0 votes Thank Flag Link Tue May 26, 2015
Some people get Foreclosed, Preforeclosed, Short Sale confused. Either case contact your local Realtor to help you purchase your home.

Good Luck,
William Squires
0 votes Thank Flag Link Mon Jan 25, 2010

As the others have stated, there are different kinds of foreclosure properties - those that have already been foreclosed and those that are in process. If you buy at auction you have to put up a cashier's check "on the courthouse steps" as David mentioned.

If it's already been foreclosed (REO) and offered through the MLS the offer process is close to the same as a regular sale, although you won't get as much disclosure information as you would in a "normal" sale. Although foreclosed properties are usually sold "AS-IS," you do have the right to inspections, which will allow you the ability to determine the condition of the property prior to purchase. Keep in mind that sometimes buyers will make offers with no inspection contingencies, and unless you really know what you're doing this is a VERY bad idea. If someone else wants the property that bad, go on to the next one.

Last, as the others have suggested, get a knowledgeable broker to help you. Too much money on the line to do otherwise.

Best Regards,

Lance King/Managing Broker
0 votes Thank Flag Link Mon Jan 25, 2010
If you are asking how to buy a home that is foreclosing, then you need to pay cash on the court house steps. Buyer beware. If you do not know what you are doing, you better find someone who does or you can get burned.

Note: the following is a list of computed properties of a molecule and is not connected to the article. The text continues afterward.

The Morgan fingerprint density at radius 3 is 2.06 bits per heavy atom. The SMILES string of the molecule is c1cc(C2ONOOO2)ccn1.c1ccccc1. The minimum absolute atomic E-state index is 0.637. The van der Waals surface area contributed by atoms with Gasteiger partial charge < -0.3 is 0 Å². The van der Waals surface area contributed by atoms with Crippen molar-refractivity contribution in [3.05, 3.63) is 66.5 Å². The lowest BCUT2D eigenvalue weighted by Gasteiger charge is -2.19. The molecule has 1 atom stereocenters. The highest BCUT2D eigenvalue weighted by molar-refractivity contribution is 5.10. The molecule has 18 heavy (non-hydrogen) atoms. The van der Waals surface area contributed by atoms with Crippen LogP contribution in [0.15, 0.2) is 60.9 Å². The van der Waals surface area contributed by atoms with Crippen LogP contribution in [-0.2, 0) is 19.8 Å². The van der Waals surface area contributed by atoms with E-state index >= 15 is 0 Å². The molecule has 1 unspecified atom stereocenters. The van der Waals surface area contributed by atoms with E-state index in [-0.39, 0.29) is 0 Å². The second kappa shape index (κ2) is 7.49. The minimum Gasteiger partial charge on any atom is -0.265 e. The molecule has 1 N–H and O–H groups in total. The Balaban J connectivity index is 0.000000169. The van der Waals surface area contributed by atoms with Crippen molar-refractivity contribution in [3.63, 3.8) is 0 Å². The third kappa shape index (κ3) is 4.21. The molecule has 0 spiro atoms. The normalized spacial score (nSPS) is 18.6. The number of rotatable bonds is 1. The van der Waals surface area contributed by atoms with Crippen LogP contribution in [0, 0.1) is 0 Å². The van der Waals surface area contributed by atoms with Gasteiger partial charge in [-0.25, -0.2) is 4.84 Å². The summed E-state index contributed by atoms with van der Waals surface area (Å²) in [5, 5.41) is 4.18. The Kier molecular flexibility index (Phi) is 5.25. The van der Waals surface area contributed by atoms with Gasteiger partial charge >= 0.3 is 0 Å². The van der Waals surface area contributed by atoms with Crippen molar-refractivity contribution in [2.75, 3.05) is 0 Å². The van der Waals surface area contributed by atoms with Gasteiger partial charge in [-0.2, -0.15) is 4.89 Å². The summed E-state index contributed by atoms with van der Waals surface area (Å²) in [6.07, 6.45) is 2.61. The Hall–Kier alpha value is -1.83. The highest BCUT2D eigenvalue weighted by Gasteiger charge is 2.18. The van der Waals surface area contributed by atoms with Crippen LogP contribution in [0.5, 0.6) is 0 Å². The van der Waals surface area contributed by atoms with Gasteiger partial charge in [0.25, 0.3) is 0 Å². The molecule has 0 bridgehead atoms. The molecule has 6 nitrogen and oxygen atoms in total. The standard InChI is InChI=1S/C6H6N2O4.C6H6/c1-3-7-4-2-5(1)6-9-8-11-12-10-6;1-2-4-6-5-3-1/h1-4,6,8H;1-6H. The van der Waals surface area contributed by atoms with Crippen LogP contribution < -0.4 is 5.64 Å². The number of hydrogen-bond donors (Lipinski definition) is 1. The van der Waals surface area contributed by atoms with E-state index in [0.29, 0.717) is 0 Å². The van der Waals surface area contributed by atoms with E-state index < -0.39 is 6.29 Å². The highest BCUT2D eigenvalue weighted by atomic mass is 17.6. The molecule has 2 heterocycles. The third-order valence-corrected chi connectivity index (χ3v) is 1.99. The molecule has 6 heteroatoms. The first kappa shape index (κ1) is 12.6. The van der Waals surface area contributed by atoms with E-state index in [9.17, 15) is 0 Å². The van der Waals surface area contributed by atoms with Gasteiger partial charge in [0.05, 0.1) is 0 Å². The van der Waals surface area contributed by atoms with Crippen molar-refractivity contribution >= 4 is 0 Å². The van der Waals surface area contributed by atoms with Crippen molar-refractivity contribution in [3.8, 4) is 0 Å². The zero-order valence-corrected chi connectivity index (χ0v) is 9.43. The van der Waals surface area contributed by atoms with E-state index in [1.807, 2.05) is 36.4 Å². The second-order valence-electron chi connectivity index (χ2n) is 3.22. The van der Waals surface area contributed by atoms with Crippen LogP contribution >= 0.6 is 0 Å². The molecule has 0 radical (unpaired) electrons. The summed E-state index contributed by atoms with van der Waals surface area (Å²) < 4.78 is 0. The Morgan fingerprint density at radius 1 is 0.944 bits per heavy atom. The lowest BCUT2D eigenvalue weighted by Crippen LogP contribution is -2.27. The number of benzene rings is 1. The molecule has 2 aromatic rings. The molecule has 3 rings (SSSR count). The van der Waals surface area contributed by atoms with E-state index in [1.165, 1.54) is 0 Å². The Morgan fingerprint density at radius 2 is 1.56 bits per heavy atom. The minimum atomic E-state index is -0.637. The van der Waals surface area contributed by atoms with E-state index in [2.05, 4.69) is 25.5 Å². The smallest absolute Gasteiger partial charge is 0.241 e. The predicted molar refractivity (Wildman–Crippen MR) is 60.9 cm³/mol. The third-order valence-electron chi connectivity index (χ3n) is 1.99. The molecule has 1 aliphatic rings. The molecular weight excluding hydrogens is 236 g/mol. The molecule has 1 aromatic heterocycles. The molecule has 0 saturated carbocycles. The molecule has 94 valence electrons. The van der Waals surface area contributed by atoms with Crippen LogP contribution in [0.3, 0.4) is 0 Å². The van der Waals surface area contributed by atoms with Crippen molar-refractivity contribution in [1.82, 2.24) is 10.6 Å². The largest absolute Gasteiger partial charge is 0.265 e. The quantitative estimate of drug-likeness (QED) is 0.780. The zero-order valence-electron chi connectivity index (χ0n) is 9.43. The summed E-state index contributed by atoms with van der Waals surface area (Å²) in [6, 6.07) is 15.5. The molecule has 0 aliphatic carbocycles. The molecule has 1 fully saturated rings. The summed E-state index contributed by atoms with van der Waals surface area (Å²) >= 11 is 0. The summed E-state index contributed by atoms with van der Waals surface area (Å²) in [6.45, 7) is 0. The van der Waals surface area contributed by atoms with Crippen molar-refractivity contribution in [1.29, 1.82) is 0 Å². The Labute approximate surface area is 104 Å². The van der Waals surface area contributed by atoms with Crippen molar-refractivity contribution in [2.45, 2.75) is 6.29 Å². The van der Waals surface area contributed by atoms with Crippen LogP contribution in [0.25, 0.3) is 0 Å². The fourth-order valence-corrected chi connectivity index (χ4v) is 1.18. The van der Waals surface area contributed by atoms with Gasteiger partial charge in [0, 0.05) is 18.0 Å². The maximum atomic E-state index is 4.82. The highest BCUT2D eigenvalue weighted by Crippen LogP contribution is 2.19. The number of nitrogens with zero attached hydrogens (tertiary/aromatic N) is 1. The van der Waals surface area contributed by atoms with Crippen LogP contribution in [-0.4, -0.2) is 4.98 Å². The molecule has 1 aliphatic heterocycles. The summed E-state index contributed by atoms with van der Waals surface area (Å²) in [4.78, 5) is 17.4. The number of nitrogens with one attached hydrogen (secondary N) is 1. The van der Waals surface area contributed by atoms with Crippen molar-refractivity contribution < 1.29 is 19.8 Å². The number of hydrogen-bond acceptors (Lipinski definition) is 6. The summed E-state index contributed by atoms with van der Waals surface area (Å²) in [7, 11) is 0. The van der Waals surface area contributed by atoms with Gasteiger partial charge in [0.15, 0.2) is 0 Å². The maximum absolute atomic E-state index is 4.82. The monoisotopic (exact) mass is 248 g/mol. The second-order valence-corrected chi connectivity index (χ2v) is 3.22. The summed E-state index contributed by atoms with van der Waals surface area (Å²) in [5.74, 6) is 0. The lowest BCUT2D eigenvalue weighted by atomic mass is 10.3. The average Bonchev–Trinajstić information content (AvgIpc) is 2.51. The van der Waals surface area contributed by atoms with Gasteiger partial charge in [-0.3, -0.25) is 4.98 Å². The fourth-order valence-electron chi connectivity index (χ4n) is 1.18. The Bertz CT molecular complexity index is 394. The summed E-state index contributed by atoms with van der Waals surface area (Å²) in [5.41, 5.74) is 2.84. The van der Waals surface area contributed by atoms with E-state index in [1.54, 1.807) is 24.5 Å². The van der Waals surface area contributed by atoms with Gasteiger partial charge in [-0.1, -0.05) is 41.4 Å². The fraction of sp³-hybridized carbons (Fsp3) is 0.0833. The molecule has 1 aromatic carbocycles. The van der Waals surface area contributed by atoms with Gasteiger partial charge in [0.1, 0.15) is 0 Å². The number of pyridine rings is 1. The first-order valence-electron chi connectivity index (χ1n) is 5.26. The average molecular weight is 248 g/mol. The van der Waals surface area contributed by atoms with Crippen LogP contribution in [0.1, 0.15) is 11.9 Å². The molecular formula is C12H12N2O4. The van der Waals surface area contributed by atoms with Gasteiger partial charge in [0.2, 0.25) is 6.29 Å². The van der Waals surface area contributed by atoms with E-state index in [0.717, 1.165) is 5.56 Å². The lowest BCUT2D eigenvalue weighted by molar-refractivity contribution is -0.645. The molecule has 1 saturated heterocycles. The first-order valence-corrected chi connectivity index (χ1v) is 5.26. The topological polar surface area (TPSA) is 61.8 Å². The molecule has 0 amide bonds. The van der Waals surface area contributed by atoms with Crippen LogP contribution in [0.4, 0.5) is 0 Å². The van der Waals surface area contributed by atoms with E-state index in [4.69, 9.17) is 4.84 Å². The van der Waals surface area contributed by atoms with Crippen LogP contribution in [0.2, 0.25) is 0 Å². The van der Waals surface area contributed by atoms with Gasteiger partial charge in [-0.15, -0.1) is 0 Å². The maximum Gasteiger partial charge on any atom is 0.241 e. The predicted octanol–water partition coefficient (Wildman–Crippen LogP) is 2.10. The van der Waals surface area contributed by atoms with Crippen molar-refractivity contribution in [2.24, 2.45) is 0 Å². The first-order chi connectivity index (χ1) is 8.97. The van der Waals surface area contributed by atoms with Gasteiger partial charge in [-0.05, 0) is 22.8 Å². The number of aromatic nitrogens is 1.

If you want to purchase a home after it has foreclosed, then that's a bank owned property (REO) which is much safer because you have plenty of time to do your due deligence including getting inspections.

Now, to answer your question about how you purchase a REO, you should work with a local agent who is knowledgeable about the area and who you trust. Ask a friend or co-worker to refer you to someone. Another way is to find an agent on Trulia.

Good luck, and also make sure to get pre-approved for a loan if you are going to finance your home.

Cashin Company
0 votes Thank Flag Link Sun Jan 24, 2010
Homes in foreclosure are often owned by the bank or an intermediate. You can purchase it the same way you buy a home from a seller. Collect your down payment, get pre-approved and find an full time agent who works the market your are interested in so you have an expert on your side when you make an offer.

Be prepared for a time line with no measure. I've had bank-owned properties which close within a few months, and I just encouraged a buyer walk away from from a negotiated short sale which we agreed to the terms in July 09.

Buyer beware is the best advice in a short sale/foreclosure purchase. I encourage my clients to do dual duty if they want to go forward with a short sale. Most often we continue searching for a "regular sale" and whatever happens first, so be it.
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0 votes Thank Flag Link Sun Jan 24, 2010